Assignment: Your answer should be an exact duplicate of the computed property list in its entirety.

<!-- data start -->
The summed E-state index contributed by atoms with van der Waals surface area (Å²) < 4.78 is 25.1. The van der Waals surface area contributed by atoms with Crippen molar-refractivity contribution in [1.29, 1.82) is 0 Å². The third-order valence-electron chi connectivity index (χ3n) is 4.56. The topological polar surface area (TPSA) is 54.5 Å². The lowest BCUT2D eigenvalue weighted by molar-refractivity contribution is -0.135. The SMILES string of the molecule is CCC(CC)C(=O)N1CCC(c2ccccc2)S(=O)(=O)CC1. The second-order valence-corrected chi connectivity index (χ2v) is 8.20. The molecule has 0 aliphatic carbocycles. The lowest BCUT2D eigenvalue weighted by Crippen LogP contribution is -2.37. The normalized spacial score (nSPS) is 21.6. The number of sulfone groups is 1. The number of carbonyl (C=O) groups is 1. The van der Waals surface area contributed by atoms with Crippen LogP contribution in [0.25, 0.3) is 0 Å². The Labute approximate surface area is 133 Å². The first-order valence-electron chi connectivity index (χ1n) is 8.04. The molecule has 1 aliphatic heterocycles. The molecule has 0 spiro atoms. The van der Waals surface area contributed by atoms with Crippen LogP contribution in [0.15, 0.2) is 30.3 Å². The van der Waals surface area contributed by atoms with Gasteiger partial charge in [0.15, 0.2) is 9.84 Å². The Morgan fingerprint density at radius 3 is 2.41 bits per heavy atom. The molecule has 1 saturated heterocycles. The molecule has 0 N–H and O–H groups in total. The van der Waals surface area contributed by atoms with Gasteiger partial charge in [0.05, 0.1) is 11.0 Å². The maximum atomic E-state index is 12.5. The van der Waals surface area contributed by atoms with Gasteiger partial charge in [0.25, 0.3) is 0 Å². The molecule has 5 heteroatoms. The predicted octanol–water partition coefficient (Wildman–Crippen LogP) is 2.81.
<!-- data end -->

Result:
The summed E-state index contributed by atoms with van der Waals surface area (Å²) < 4.78 is 25.1. The van der Waals surface area contributed by atoms with Crippen molar-refractivity contribution in [1.29, 1.82) is 0 Å². The third-order valence-electron chi connectivity index (χ3n) is 4.56. The topological polar surface area (TPSA) is 54.5 Å². The lowest BCUT2D eigenvalue weighted by molar-refractivity contribution is -0.135. The SMILES string of the molecule is CCC(CC)C(=O)N1CCC(c2ccccc2)S(=O)(=O)CC1. The second-order valence-corrected chi connectivity index (χ2v) is 8.20. The molecule has 0 aliphatic carbocycles. The lowest BCUT2D eigenvalue weighted by Crippen LogP contribution is -2.37. The normalized spacial score (nSPS) is 21.6. The number of sulfone groups is 1. The number of carbonyl (C=O) groups is 1. The van der Waals surface area contributed by atoms with Crippen LogP contribution in [0.25, 0.3) is 0 Å². The Labute approximate surface area is 133 Å². The first-order valence-electron chi connectivity index (χ1n) is 8.04. The molecule has 1 aliphatic heterocycles. The molecule has 0 spiro atoms. The van der Waals surface area contributed by atoms with Crippen LogP contribution in [0.15, 0.2) is 30.3 Å². The van der Waals surface area contributed by atoms with Gasteiger partial charge in [0.15, 0.2) is 9.84 Å². The Morgan fingerprint density at radius 3 is 2.41 bits per heavy atom. The molecule has 1 saturated heterocycles. The molecule has 0 N–H and O–H groups in total. The van der Waals surface area contributed by atoms with Gasteiger partial charge in [0.05, 0.1) is 11.0 Å². The maximum atomic E-state index is 12.5. The van der Waals surface area contributed by atoms with Gasteiger partial charge in [0.25, 0.3) is 0 Å². The molecule has 5 heteroatoms. The predicted octanol–water partition coefficient (Wildman–Crippen LogP) is 2.81.